- 1.1 uncountable/no numerable (material) madera (feminine) ([ para construcción ]) to be managerial/presidential timber (especially American English/especialmente inglés norteamericano) tener* madera de directivo/presidente (before noun/delante del nombre) [house] de madera timber merchant (comerciante (masculine and feminine)) maderero, (masculine, feminine), comerciante de madera (masculine and feminine) timber mill aserradero (masculine), aserrío (masculine) (Colombia) the timber trade la industria madereraMore example sentences1.2 uncountable/no numerable (trees) árboles (masculine plural) (madereros) timber! (as interjection/como interjección) ¡cuidado(, que cae)!
More example sentences1.3 countable/numerable (beam) viga (feminine), madero (masculine)
- The rainforest is being cleared legally and illegally for timber, for pulp wood to make paper, and to make way for oil palm plantations.
- An abundance of coppice woods, known as spring woods, were required to provide charcoal, tan bark, fuel wood and timber.
- They cleared some of the natural broadleaf woodland to make way for sheep pastures; they also coppiced or managed other parts of the woodland for timber and firewood.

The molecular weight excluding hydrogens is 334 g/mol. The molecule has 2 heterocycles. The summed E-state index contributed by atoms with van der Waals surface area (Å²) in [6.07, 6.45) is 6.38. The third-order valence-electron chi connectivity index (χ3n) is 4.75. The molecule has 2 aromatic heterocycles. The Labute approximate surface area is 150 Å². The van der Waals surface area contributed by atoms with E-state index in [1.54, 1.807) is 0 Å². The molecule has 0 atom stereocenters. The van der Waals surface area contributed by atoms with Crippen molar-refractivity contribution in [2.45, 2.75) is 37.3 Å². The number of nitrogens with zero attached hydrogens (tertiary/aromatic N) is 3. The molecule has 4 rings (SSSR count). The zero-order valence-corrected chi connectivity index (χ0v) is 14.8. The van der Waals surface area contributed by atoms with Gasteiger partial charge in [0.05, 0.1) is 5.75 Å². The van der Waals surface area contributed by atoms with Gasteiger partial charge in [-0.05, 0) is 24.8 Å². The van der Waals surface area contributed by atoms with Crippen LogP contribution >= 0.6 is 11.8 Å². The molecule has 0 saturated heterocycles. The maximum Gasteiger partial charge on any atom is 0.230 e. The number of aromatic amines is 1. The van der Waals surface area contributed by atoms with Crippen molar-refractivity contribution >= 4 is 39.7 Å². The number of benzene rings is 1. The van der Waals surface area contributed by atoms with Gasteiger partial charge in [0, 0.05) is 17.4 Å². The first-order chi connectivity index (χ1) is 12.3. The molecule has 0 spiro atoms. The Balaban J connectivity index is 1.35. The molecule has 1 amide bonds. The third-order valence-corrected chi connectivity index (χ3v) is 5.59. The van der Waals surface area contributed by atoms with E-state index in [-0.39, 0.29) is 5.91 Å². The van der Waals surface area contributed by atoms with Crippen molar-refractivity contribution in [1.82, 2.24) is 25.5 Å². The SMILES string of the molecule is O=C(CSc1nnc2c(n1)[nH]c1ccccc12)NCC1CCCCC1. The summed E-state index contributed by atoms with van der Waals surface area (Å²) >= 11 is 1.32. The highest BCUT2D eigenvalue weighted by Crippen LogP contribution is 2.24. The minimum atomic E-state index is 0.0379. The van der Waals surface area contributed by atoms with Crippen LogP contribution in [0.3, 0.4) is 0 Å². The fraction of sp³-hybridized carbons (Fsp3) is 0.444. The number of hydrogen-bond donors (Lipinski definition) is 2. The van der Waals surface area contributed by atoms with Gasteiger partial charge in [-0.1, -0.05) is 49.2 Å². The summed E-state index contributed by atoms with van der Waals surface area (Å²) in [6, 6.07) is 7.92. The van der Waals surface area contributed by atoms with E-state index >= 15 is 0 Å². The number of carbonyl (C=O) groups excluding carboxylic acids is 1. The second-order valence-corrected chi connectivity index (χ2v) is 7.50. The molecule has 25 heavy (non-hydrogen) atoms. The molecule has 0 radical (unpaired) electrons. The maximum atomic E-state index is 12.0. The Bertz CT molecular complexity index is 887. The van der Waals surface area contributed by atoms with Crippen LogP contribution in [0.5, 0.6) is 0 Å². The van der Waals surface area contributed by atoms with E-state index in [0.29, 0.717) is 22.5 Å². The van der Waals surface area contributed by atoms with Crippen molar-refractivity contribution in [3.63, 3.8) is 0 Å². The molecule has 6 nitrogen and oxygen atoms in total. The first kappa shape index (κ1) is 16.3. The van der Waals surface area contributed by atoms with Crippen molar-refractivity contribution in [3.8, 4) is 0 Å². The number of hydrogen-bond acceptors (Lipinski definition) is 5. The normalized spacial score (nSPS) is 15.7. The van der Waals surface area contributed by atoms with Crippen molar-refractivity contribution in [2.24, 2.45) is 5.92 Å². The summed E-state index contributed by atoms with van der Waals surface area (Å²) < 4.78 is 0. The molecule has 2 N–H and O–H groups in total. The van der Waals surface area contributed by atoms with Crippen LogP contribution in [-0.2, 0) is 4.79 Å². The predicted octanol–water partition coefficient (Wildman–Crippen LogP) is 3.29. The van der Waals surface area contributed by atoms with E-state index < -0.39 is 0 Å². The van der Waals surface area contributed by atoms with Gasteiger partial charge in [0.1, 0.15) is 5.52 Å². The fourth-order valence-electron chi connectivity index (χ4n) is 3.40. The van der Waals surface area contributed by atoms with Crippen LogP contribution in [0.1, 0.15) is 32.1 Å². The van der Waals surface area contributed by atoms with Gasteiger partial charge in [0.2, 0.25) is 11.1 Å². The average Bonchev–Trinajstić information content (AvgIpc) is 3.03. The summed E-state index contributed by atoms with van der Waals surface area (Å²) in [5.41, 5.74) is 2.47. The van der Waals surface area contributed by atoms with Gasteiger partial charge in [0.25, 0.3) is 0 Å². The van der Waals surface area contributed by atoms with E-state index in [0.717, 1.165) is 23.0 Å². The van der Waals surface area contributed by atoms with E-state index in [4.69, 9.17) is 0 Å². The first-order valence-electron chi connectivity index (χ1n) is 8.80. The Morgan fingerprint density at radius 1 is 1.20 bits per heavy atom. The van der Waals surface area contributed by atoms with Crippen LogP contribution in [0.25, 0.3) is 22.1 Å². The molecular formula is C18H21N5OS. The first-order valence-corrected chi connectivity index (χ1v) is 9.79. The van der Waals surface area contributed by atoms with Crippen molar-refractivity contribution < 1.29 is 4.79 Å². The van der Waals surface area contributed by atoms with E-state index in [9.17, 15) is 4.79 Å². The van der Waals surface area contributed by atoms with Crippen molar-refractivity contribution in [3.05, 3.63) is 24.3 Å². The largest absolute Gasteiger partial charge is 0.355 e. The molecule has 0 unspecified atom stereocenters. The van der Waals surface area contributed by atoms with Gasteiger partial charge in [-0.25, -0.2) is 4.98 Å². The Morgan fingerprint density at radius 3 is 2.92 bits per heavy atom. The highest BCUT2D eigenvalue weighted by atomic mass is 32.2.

More example sentences1.4 countable/numerable [Nautical/Náutica] cuaderna (feminine) shiver me timbers! [archaic] ¡voto a bríos! [arcaico]
- Today, top grade oak timber is increasingly hard to find, with borer-perforated trees more suitable for paper or pulpwood.
- That's because until seedlings reach green-up, regulations keep adjacent cut blocks of marketable timber off limits to loggers.
- The cooperative has formed forest protection teams that have helped in the confiscation of illegally cut timber.
- The low, irregular ceiling is crisscrossed with beams made from ships' timbers and a log fire crackles merrily in the hearth.
- The house or building is reinforced with timbers supporting the floors inside.
- Cedar, fir, and pine were the preferred ship timbers of the ancient Mediterranean.
Here is a selection of useful words and phrases you will need in real-life situations while you're visiting Spain and other Spanish-speaking countries...
Did you know that the primary meaning of almuerzo is lunch? It is used only in this sense in most of Latin America. In Spain and Mexico, where comida is the usual word for lunch, almuerzo can also be a mid-morning snack.